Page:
The Government is funding an Auckland company which supplies the United States military with technology to help navigate smart bombs used in the "war on terror".
Rakon manufactures quartz crystals for the US company Rockwell Collins to use at the heart of global positioning systems (GPS) in smart bombs.
Although Rakon - winner of this year's New Zealand Trade and Enterprise (NZTE) export awards - will not confirm it, its technology is likely to have been used in the US invasion of Iraq, a war strongly opposed by the New Zealand Government.
NZTE is the Government's taxpayer-funded national economic development agency.
Rakon marketing director Darren Robinson said no Government grants were used to develop products supplied to the military.
The family-run company last year earned revenue of more than $70 million. Ten per cent of Rakon's work is military-based.
It enjoys a 60 per cent global market share in crystals for GPS.
Mr Robinson said quartz crystals designed by Rakon were used for frequency-control devices at the heart of GPS technology, in cellphones and in other electronic equipment.
The technology also went into "smart bombs, and missiles" for the US military, he said.
NZTE was not helping Rakon with the military side of its business.
NZTE, which applauded Rakon in a recent media release as "a problem solver for the world", approved funding for the company of $59,412 for a Growth Services Application in September last year, for the US and European markets.
The fund is intended to help with new initiatives and new directions aimed at having a significant impact on the business leading to substantial, sustained growth.
"They [Rakon] are our client, so we work alongside them in a number of different ways," said NZTE spokeswoman Fiona Acheson.
She said Rakon had still not uplifted the funding as the project had been delayed at the company's request until next March.
Another Government body helping Rakon is Technology New Zealand (TechNZ).
TechNZ is a part of the Government's Foundation for Research, Science and Technology, promoting high-technology companies.
Northern region manager Suki Siriwardena said TechNZ had given Rakon a Technology for Business Growth (TBG) grant of $351,000.
TechNZ had also given Rakon a TBG for $183,000 in 1996, two student industry fellowships - "about $4500 each" - and two Tech-link projects, worth about $3000, she said.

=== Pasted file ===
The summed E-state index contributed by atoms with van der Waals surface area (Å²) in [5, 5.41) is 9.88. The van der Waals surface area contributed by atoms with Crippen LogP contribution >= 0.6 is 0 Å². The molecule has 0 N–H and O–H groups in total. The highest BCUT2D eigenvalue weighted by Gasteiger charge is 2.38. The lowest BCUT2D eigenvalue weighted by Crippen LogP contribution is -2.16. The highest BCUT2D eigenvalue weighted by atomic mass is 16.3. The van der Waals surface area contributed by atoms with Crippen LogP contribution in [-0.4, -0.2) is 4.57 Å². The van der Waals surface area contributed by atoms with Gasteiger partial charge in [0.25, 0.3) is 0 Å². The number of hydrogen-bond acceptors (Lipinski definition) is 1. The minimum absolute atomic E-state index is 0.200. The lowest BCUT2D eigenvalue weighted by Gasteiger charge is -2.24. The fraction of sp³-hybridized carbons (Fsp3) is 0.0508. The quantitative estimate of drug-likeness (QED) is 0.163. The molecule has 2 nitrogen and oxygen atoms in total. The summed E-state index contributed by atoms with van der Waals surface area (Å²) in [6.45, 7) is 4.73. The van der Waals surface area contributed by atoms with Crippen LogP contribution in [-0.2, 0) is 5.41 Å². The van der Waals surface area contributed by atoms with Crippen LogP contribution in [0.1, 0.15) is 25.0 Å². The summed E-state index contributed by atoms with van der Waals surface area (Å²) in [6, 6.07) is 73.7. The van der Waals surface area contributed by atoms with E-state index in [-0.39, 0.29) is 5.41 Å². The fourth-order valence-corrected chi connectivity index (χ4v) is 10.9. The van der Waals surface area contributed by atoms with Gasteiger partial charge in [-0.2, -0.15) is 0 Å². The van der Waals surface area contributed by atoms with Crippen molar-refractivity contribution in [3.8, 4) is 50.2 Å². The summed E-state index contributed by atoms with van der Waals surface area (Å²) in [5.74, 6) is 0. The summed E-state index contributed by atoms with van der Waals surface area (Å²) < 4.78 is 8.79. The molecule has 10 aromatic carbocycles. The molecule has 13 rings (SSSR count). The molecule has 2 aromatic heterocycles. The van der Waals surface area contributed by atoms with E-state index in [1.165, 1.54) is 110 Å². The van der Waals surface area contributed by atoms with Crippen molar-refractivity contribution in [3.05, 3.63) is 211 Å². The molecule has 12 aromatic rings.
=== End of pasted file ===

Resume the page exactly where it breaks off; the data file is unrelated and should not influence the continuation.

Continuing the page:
Mr Robinson said he approached Rockwell Collins to offer technology for use in GPS systems. "They needed a good crystal for their GPS application, so that's where they were interested in ours."
After Rockwell Collins military engineers endorsed his product, the company was asked to develop a "temperature-compensated crystal oscillator" for the US military.
The crystals are used in GPS guidance and navigation systems.
Asked if the company invented technology specifically for the US for smart bomb missiles, Mr Robinson said it did.
Smart bombs have played a major part in the US war on terror in Iraq and Afghanistan.
They are guided by GPS technology to zero in on targets to a specific longitude and latitude.
Asked if the technology was being used in Iraq, Mr Robinson said the company "didn't really want to draw attention to where they [the US military] are using it".
"We don't want to become a target," he said.
The Labour-led Government opposed the conflict in Iraq, but has been helping to rebuild the nation's infrastructure.
New Zealand refused to join the US-led war, as the invasion was not sanctioned by the United Nations.
Prime Minister Helen Clark last month told a Grey Power meeting in Tauranga that the war was "wrong".
The Rakon products are apparently not covered by the Ministry of Foreign Affairs and Trade's "strategic goods" net, which includes items for military use.
The ministry said Rakon oscillators and crystals were not on the list, so did not need export permits.
Although Rakon products could be used in military items on the list, export controls did not apply to goods made overseas.
* Rakon won the supreme prize at the NZ Trade and Enterprise Export Awards this month.
* The Auckland-based family business started in a home basement 38 years ago and now makes more than $60 million a year in export earnings.
* The privately owned company was founded by Warren Robinson to manufacture quartz crystals for the local VHF and marine industry by hand.
* It now employs about 500 people in its Auckland headquarters and is recognised as the best producer of high-performance crystals and oscillators in the world.